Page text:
HOUSTON >> Back to the desert, and back to Britain, for the NFL.
The league awarded the 2015 Super Bowl to Arizona on Tuesday and also committed to playing regular-season games in Britain through 2016 — with more than one game a year likely.
The first owners meeting since the lockout focused almost exclusively on big events, with the biggest of them all heading to the Phoenix area in four years. Arizona beat out Tampa, the only other candidate, on the second ballot.
"We are thrilled to be back in Arizona," Commissioner Roger Goodell said. "I will say it was a difficult choice."
Though not a unique one like the Super Bowls that will sandwich 2015. In ’14, the league makes a frosty foray into the New York/New Jersey area for the first outdoor title game in a cold-weather site since the merger. And in 2016, the 50th Super Bowl will be, according to Goodell, "a significant event for us" and could wind up in Los Angeles.
"I don’t think there is anything off the table on who would host it," Goodell said, noting that the league is keeping close tabs on two potential stadium projects in Los Angeles.
"We think there are two opportunities in Los Angeles and we are going to pursue both of them aggressively," Goodell said.
Neither Arizona nor Tampa received the required 24 of 32 votes on the first ballot Tuesday, meaning a simple majority was needed on the next vote. The University of Phoenix Stadium in Glendale got the nod, prompting screams of joy from the Arizona committee.
"Everyone pulled together throughout the Phoenix area to put together a terrific package we were able to present to the owners," Arizona Cardinals President Michael Bidwill said. "We are delighted."
It’s difficult to be critical of the choice weather-wise: average temperature in early February in Glendale is about 60 degrees. In East Rutherford, N.J., site of the 2014 game, the average is a slightly chillier 31 degrees.
The NFL also set Feb. 2, 2014, as the date of the Super Bowl in New Jersey; that date will not conflict with the Winter Olympics in Sochi, Russia.
"It’s historically warmer on Feb. 2," Giants owner John Mara said with a smile. He didn’t mention the possibility of snow, freezing rain, blustery winds and all the accompanying elements.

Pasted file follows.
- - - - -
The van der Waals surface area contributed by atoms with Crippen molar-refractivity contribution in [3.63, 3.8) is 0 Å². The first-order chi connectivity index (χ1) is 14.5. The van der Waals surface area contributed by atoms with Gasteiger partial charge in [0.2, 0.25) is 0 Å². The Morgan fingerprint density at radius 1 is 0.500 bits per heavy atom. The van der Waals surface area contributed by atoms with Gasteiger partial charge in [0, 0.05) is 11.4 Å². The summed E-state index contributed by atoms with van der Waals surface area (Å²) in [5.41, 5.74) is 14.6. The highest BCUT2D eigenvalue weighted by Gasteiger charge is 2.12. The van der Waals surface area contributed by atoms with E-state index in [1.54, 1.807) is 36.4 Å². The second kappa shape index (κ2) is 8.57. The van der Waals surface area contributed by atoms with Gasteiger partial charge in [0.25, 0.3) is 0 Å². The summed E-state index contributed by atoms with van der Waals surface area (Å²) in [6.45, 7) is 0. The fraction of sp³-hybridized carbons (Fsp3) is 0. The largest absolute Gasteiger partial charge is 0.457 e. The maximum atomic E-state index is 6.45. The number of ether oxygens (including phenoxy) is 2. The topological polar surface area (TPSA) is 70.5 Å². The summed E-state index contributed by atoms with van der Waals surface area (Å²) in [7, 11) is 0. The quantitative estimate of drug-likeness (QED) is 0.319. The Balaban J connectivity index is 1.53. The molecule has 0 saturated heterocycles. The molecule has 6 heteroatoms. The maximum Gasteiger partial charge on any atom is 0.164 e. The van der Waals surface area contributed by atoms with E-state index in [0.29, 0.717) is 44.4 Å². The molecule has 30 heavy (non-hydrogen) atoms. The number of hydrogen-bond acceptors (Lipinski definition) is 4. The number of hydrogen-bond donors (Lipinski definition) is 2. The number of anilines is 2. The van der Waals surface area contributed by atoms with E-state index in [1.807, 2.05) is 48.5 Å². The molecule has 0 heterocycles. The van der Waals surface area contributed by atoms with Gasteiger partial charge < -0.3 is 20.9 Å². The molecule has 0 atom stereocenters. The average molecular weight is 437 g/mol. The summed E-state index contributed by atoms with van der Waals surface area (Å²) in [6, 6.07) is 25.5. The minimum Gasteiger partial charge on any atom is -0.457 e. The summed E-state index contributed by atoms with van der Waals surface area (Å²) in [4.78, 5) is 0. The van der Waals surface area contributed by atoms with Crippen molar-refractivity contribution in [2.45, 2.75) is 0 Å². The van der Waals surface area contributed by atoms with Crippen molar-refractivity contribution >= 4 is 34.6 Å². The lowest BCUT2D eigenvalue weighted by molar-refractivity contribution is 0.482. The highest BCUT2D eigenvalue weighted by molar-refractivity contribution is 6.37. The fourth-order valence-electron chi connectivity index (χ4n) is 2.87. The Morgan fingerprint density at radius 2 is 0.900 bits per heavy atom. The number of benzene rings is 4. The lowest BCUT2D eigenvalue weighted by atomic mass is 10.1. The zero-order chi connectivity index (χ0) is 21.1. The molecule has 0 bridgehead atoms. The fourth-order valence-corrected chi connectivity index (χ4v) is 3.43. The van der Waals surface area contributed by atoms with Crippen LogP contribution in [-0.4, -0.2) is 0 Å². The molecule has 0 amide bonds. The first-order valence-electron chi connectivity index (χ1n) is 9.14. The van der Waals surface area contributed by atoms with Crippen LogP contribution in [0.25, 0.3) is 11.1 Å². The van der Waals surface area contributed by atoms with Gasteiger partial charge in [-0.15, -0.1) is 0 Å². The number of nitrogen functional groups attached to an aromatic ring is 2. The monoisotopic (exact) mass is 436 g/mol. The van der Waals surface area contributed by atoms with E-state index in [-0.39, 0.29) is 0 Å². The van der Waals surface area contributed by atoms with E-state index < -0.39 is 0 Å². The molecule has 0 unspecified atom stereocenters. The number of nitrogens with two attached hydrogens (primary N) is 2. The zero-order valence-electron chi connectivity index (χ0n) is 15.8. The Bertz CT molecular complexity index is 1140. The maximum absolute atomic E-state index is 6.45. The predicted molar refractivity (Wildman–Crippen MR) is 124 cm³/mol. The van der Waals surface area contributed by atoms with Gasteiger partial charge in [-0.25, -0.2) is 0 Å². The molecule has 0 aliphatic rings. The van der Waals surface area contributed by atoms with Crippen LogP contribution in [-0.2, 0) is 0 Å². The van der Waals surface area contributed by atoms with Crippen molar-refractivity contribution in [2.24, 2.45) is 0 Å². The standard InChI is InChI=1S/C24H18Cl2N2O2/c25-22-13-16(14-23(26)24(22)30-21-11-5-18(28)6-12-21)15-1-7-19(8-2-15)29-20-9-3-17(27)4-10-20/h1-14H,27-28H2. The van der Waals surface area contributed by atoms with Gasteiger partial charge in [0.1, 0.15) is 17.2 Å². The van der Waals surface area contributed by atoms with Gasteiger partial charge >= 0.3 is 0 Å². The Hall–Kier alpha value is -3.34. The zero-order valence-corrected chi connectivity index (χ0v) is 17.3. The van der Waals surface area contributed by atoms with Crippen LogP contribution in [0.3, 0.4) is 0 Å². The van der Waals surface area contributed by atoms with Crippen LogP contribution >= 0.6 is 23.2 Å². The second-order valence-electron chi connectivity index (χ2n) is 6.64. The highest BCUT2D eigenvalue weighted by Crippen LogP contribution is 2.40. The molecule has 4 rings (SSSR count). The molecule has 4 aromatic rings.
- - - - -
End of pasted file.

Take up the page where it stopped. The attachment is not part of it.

That will not be a factor in Arizona. The NFL has seemed eager to return to the Valley of the Sun since the Giants’ upset of the then-unbeaten Patriots on Feb. 3, 2008. Tempe, Ariz., was the 1996 host, with Dallas defeating Pittsburgh 27-17.
"This is huge for Arizona," bid leader Mike Kennedy said. "It feels really satisfying."
Tampa hosted the game in 1984, 1991, 2001 and 2009.
"Both cities are great sites for the Super Bowl and both had impressive bids," added Mara, whose team has won championships in both places. "They’ve each been to the altar a few times recently and were denied. They both deserve to host a game again."
Next year’s game is indoors in Indianapolis, followed by New Orleans in 2013 and then the Big (possibly frozen) Apple.
Goodell spoke with the Tampa Bay group immediately after it lost the bidding.
"Anytime we are invited to participate, we will do so," said Paul Catoe, outgoing CEO of Tampa Bay & Co.
Bidwill said the estimated economic impact in Arizona in 2008 was more than $500 million, and he expects it to be higher in 2015. While that number seems high because subsequent Super Bowls didn’t reach that level, it’s still a major boon to local business.
Also Tuesday, owners approved a resolution to play regular-season games in Britain for at least five more seasons. Teams can volunteer to play at least one regular-season home game per year in Britain for up to five years. Goodell said several teams have expressed interest and there are financial incentives for hosting games overseas. Visiting teams can play abroad only once in five years.
Tampa Bay will host Chicago on Oct. 23 in London, the fifth straight year the NFL has held an October game there. The Buccaneers will be making their second London appearance in three years; they lost to New England 35-7 in 2009.
Several teams that struggle to sell out home games, such as the Jaguars, Raiders, Bengals and Chargers, could be in line for more frequent trips overseas. Houston Texans owner Robert McNair said he’d be interested in a trip to Britain as the visiting team.
No specifics on venues, dates or teams for future games have been set, but Goodell made it clear more games in London are coming, perhaps two as soon as next season.
"We are very pleased with the reception to the game and the way our business has grown over there," he said. "Can it be sustained for multiple games?"
The meetings began with a five-minute NFL Films tribute to Al Davis after the Oakland Raiders owner died on Saturday.